reversed because the "evidence at trial indicated that [he] believed
he was the owner of the cell phone," which supported "an absolute
defense of claim of right against the charge of robbery" and triggered
the trial court's sua sponte duty to instruct on the defense. We
The trial court has a sua sponte duty to instruct on a defense only where there is substantial evidence to support the defense and the defense is not inconsistent with the defendant's theory of the case. (People v. Felix (2001) 92 Cal.App.4th 905, 911 (Felix); People v. Breverman (1998) 19 Cal.4th 142, 157 (Breverman).) "The claim-of-right defense provides that a defendant's good faith belief, even if mistakenly held, that he has a right or claim to property he takes from another negates the felonious intent necessary for conviction of theft or robbery." (People v. Tufunga (1999) 21 Cal.4th 935, 938 (Tufunga).) "'[A] trial court is not required to instruct on a claim-of-right defense unless there is evidence to support an inference that [the defendant] acted with a subjective belief he or she had a lawful claim on the property.' [Citations.]" (Tufunga, supra, 21 Cal.4th at p. 944.) "Whether or not the evidence provides the necessary support for drawing that particular inference is a question of law. [Citation.] Although a trial court should not measure the substantiality of the evidence by undertaking to weigh the credibility of the witnesses, the court need not give the requested instruction where the supporting evidence is minimal and insubstantial." (People v. Barnett (1998) 17 Cal.4th 1044, 1145, fn. omitted.)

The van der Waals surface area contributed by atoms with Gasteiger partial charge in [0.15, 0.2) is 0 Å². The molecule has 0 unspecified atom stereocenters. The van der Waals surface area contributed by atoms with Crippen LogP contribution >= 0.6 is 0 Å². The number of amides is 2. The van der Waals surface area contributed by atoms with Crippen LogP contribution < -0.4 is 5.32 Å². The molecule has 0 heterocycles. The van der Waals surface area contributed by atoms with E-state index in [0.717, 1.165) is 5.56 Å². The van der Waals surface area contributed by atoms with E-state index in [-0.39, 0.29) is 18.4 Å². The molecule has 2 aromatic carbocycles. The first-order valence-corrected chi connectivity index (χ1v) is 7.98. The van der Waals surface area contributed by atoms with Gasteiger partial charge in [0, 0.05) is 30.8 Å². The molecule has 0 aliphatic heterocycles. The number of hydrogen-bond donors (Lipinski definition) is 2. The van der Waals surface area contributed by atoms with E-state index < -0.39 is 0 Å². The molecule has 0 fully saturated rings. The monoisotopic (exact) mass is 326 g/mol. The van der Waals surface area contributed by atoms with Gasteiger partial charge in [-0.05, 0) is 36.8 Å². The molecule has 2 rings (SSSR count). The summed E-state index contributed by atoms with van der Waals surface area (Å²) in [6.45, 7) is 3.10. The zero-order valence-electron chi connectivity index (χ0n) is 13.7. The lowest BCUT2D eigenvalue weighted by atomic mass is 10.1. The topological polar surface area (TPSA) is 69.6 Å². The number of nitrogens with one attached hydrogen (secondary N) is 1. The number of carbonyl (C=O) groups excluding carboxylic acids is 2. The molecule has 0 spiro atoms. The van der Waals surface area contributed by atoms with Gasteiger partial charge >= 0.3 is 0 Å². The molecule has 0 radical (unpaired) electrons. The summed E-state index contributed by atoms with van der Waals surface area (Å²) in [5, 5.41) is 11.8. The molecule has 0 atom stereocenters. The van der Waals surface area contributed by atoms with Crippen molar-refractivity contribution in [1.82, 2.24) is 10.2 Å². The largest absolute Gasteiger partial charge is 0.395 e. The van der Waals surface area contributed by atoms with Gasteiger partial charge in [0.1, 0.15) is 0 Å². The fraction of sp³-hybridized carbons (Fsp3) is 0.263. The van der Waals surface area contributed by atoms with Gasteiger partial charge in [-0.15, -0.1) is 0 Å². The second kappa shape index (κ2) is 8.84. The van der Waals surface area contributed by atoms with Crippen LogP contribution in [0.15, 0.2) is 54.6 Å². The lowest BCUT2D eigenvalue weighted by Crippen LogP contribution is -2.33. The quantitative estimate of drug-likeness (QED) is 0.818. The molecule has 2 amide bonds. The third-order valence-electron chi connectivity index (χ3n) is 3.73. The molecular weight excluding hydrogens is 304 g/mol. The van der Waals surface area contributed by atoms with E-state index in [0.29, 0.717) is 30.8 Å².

Applying the foregoing rules, we conclude there was no substantial evidence supporting the inference that defendant openly took Orsua's cell phone with the subjective belief he had a lawful claim on the phone. First, the claim-of-right defense is inconsistent with defendant's theory of the case. Defendant testified unequivocally that he did not take Orsua's cell phone. According to defendant's theory of the case, he bought the phone from a man named Danny for $20 and had absolutely nothing to do with the robbery at the Crest Motel. Because defendant's theory of the case, that he did not openly take the phone from Orsua, is inconsistent with the defense of claim of right, the trial court was not obligated to instruct on the defense. (Felix, supra, 92 Cal.App.4th at p. 911; Breverman, supra, 19 Cal.4th at p. 157.) Second, the claim-of-right defense does not apply where the defendant attempts to conceal the taking at the time it occurred or after the taking was discovered. (People v. Wooten (1996) 44 Cal.App.4th 1834, 1848-1849.) By defendant's own account, he had the phone concealed in his jacket when Orsua confronted him on the street. He also attempted to conceal the fact that he had the phone on his person when confronted by police by removing the jacket containing the phone before lying on the ground in the backyard. The trial court was under no duty to instruct the jury on the claim-of-right defense.